Back To School With The Prime of Miss Jean Brodie and Blue Angel.

I hope everyone’s had at least one: a favorite teacher, one who raised your spirits with a kind word,  one who stayed after class to explain something you didn’t understand or simply to continue a discussion, one who spotted something special in you and went the extra mile to encourage you to be yourself.  At its best, the teacher-student relationship is a mentorship.  At its worst, the teacher-student relationship can turn into something very warped as Muriel Spark illustrates in The Prime of Miss Jean Brodie (1961) and Francine Prose describes in Blue Angel (2000).   Both novels also raise very topical concerns about freedom of expression in the classroom.

Miss Brodie is a tragedy of World War I, part of the generation of spinsters whose potential mates were wiped out in the trenches.  It’s now the 1930’s.  Miss Brodie teaches in a girls’ school in Edinburgh and, she conceives herself to be in her prime although others might call her a woman of a certain age. Out of loneliness, Ms. Brodie has cultivated six of her students to be her confidants and has anointed them as the “crème de la crème.”  For the next eight years, the Brodie set share intimacies with Ms. Brodie, facilitate her love affair with the music teacher, Mr. Lowther, and shield her from the probing questions of the unsympathetic principal, Miss Mackay, who scorns Miss Brodie’s unconventionality.  Miss Brodie broadens the universe of her girls by inviting them to teas, taking them to galleries, and marching them on tours of the city.  “These girls were discovered to have heard of the Buchmanites and Mussolini, the Italian Renaissance painters, the advantages to the skin of cleansing cream and witch-hazel over honest soap and water, and the word “menarche”; the interior decoration of the London house of the author of Winnie the Pooh had been described to them, as had the love lives of Charlotte Bronte and of Miss Brodie herself. They were aware of the existence of Einstein and the arguments of those who considered the Bible to be untrue. They knew the rudiments of astrology but not the date of the Battle of Flodden or the capital of Finland.” And for a time, Ms. Brodie commands their utmost loyalty, and Ms. Brodie and her actions exist “outside the context of right and wrong.”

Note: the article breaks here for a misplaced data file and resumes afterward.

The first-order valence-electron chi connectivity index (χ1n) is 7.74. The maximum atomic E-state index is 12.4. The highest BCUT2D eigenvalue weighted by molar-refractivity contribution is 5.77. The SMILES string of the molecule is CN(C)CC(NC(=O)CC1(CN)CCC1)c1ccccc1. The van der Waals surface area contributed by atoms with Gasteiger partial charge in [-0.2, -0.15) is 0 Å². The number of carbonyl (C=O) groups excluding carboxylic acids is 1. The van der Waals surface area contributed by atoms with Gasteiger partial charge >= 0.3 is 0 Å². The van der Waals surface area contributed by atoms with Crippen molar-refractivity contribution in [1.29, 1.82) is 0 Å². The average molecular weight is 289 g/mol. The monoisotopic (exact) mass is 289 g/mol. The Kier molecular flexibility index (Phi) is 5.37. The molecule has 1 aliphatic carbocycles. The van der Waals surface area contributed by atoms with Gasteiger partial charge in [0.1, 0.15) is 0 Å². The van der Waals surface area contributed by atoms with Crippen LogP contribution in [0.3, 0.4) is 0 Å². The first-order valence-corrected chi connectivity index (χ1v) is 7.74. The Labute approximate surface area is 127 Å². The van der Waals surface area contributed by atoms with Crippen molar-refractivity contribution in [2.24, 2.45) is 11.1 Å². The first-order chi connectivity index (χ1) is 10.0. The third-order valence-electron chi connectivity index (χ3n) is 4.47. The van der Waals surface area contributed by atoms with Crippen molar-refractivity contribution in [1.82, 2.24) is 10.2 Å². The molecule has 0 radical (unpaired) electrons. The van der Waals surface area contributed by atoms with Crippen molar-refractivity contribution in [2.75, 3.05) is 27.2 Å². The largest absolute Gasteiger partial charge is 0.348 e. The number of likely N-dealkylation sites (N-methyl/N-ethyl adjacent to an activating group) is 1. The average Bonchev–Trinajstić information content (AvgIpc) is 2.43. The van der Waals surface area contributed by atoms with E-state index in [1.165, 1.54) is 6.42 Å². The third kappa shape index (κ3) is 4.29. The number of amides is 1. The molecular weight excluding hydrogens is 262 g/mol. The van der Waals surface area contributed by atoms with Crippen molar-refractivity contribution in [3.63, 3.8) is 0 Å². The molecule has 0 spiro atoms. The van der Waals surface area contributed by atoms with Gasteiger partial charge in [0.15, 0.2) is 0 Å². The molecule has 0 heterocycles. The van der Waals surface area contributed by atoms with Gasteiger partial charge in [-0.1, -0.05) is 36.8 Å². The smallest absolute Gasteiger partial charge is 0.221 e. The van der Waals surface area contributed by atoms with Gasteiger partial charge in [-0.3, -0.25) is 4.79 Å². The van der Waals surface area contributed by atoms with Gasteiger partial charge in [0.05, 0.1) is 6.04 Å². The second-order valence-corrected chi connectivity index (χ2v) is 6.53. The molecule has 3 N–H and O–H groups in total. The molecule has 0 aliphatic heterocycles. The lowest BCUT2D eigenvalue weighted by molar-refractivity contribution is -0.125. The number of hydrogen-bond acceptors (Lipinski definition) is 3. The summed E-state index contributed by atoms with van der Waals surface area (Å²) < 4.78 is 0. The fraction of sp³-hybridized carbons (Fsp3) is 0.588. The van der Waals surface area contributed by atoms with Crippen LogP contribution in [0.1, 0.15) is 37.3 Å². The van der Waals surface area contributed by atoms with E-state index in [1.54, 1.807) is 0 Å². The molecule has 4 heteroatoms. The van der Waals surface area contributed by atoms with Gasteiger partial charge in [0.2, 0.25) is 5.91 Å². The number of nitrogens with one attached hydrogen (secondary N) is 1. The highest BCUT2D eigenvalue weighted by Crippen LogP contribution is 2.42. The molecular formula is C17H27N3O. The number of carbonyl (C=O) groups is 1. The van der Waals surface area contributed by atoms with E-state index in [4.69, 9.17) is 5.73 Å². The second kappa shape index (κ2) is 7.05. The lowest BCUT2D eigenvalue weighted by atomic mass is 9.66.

Miss Brodie grooms her favorite, Sandy, whom she dubs “the leaven in the lump,” to be her successor.  She grooms Rose to become the lover of Mr. Lloyd, the art teacher, who is Miss Brodie’s true love, but whom she has “renounced” because he is married. As she grows up, Sandy begins to recoil from Ms. Brodie, seeing her teacher as simultaneously silly and authoritarian, someone who has co-opted the role of a god, who has chosen an elect, and who has “elected herself to grace in so particular a way and with more exotic suicidal enchantment than if she had simply taken to drink like other spinsters who couldn’t stand it any more,” a leader of her own fascisti “all knit together for her need.”  Sandy begins to rebel and ultimately betrays Ms. Brodie to Miss Mackay.  Sandy does not inform Miss Mackay about Miss Brodie’s love affair with Mr. Lowther. She reveals that Miss Brodie is a fascist sympathizer, an admirer of Mussolini, Franco and Hitler, who shares her admiration with her students, in one case to especially ill effect.   (Miss Brodie was far from the only British subject deceived and seduced by fascist leaders.  The Duke and Duchess of Windsor famously supported Hitler.  Remarkably, in 1938, one-third of all adult Italian Jews were members of Italy’s Fascist Party.  Talk about betting on the wrong horse.)  Miss Brodie is hurt less by her dismissal than by the betrayal, which destroys her spirit and haunts her until her death.

The Prime of Miss Jean Brodie is another small package of a novel.  In fact, it was first published in its entirety in the New Yorker. It’s also another work where the characters stay with you after you finish.   Spark makes remarkable use of conjunctions, a sentence I never thought I would write. (Also remarkable, the number of times I typed Ms. instead of Miss, only to have to go back and correct myself.  The times, they have changed)  Spark’s sentences continue on and on with each phrase unpeeling yet another delectable layer.  Maggie Smith starred as Miss Brodie in the 1969 movie and grabbed the Best Actress Oscar.  Think of the Dowager Countess with a slightly more authoritarian bend, and you have Miss Brodie.